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Great American Thinkers on Free Speech

Published: January 16, 2015

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“Freedom of speech is a principal pillar of a free government: When this support is taken away, the constitution of a free society is dissolved,” wrote Founding Father Benjamin Franklin in The Pennsylvania Gazette.

You’ll find more notable quotes on the freedom of expression, a right U.S. citizens have held dear for more than 200 years, below:

“Without freedom of thought, there can be no such thing as wisdom; and no such thing as public liberty, without freedom of speech.”

— Silence Dogood aka Benjamin Franklin, U.S. Founding Father

“If all printers were determined not to print anything till they were sure it would offend nobody, there would be very little printed.”

— Benjamin Franklin, U.S. Founding Father

“But none of the means of information are more sacred, or have been cherished with more tenderness and care by the settlers of America, than the press.”

— John Adams, second U.S. president

“The liberty of the press is essential to the security of the state.”

— John Adams, second U.S. president

“If men are to be precluded from offering their sentiments on a matter, which may involve the most serious and alarming consequences that can invite the consideration of mankind, reason is of no use to us; the freedom of speech may be taken away, and dumb and silent we may be led, like sheep, to the slaughter.”

— George Washington, first U.S. president

“Our liberty depends on the freedom of the press, and that cannot be limited without being lost.”

— Thomas Jefferson, U.S. Founding Father

“Congress shall make no law respecting an establishment of religion, or prohibiting the free exercise thereof; or abridging the freedom of speech, or of the press; or the right of the people peaceably to assemble, and to petition the government for a redress of grievances.”

— U.S. Constitution

“Were it left to me to decide whether we should have a government without newspapers, or newspapers without a government, I should not hesitate a moment to prefer the latter.”

— Thomas Jefferson, U.S. Founding Father

“Freedom of speech is a principal pillar of a free government: When this support is taken away, the constitution of a free society is dissolved, and tyranny is erected on its ruins. Republics and limited monarchies derive their strength and vigor from a popular examination into the action of the magistrates.”

— Benjamin Franklin, U.S. Founding Father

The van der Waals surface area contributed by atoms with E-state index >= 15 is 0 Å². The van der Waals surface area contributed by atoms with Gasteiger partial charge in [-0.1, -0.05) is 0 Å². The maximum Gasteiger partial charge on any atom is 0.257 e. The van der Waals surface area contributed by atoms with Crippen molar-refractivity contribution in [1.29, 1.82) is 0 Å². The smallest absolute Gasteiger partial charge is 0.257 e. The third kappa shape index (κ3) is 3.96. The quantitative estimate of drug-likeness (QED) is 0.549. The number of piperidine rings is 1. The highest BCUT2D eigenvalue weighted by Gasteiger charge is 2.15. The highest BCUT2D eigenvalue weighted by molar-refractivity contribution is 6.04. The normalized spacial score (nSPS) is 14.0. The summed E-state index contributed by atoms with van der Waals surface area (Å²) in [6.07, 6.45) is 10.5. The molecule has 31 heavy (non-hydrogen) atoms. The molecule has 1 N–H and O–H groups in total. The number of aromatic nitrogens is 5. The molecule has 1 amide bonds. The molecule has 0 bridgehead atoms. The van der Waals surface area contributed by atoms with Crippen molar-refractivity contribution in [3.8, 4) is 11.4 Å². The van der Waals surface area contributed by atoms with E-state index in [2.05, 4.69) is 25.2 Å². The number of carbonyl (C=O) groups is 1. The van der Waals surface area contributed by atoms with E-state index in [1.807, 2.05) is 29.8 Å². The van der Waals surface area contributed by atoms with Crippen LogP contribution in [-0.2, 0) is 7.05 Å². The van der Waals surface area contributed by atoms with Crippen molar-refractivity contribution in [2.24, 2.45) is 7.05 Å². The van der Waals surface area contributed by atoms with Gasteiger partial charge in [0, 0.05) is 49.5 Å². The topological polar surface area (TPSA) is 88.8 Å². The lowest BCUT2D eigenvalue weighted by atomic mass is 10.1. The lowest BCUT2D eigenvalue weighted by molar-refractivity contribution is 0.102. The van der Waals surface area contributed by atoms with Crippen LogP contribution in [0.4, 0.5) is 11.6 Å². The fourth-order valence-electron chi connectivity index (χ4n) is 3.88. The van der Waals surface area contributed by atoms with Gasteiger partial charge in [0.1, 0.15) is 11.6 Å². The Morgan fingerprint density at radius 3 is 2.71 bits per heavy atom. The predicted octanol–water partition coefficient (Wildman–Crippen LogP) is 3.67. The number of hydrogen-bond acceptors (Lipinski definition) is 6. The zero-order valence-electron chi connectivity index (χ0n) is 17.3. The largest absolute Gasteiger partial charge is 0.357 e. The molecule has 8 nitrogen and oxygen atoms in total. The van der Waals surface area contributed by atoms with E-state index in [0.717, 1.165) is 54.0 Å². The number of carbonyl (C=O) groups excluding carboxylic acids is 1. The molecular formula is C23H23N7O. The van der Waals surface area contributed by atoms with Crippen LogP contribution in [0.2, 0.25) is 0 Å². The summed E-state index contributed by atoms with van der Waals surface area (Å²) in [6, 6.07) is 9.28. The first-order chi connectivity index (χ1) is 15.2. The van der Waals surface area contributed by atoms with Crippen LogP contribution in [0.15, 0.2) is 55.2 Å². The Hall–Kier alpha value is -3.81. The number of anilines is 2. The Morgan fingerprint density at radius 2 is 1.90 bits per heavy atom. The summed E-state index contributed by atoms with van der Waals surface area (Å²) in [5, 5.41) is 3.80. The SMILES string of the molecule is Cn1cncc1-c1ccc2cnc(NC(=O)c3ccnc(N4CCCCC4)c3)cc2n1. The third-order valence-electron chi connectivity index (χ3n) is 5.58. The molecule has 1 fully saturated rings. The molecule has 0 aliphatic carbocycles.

“It is the function of speech to free men from the bondage of irrational fears.”

— Louis D. Brandeis, U.S. Supreme Court justice

“We are so concerned to flatter the majority that we lose sight of how very often it is necessary, in order to preserve freedom for the minority, let alone for the individual, to face that majority down.”

— William F. Buckley Jr., founder of National Review magazine

“Of that freedom [of thought and speech] one may say that it is the matrix, the indispensible condition, of nearly every other form of freedom.”

— Benjamin N. Cardozo, U.S. Supreme Court justice

“Freedom is not a luxury that we can indulge in when at last we have security and prosperity and enlightenment; it is, rather, antecedent to all of these, for without it we can have neither security nor prosperity nor enlightenment.”

— Henry Steele Commager, U.S. historian

“We cannot have a society half slave and half free; nor can we have thought half slave and half free. If we create an atmosphere in which men fear to think independently, inquire fearlessly, express themselves freely, we will in the end create the kind of society in which men no longer care to think independently or to inquire fearlessly.”

— Henry Steele Commager, U.S. historian

“The freedom of speech and the freedom of the press have not been granted to the people in order that they may say the things which please, and which are based upon accepted thought, but the right to say the things which displease, the right to say the things which may convey the new and yet unexpected thoughts, the right to say things, even though they do a wrong.”

— Samuel Gompers, U.S. labor leader

“If there is any principle of the Constitution that more imperatively calls for attachment than any other it is the principle of free thought — not free thought for those who agree with us but freedom for the thought that we hate.”

— Oliver Wendell Holmes Jr., U.S. Supreme Court justice

“We are reluctant to admit that we owe our liberties to men of a type that today we hate and fear — unruly men, disturbers of the peace … in a word, free men. … Freedom is always purchased at a great price, and even those who are willing to pay it have to admit that the price is great.”

— Gerald W. Johnson, U.S. journalist

“Freedom of conscience, of education, or speech, of assembly are among the very fundamentals of democracy and all of them would be nullified should freedom of the press ever be successfully challenged.”

— Franklin D. Roosevelt, 32nd U.S. president

“You tell me that law is above freedom of utterance. And I reply that you can have no wise laws nor free entertainment of wise laws unless there is free expression of the wisdom of the people — and, alas, their folly with it. But if there is freedom, folly will die of its own poison, and the wisdom will survive.”

— William Allen White, Pulitzer Prize-winning editor

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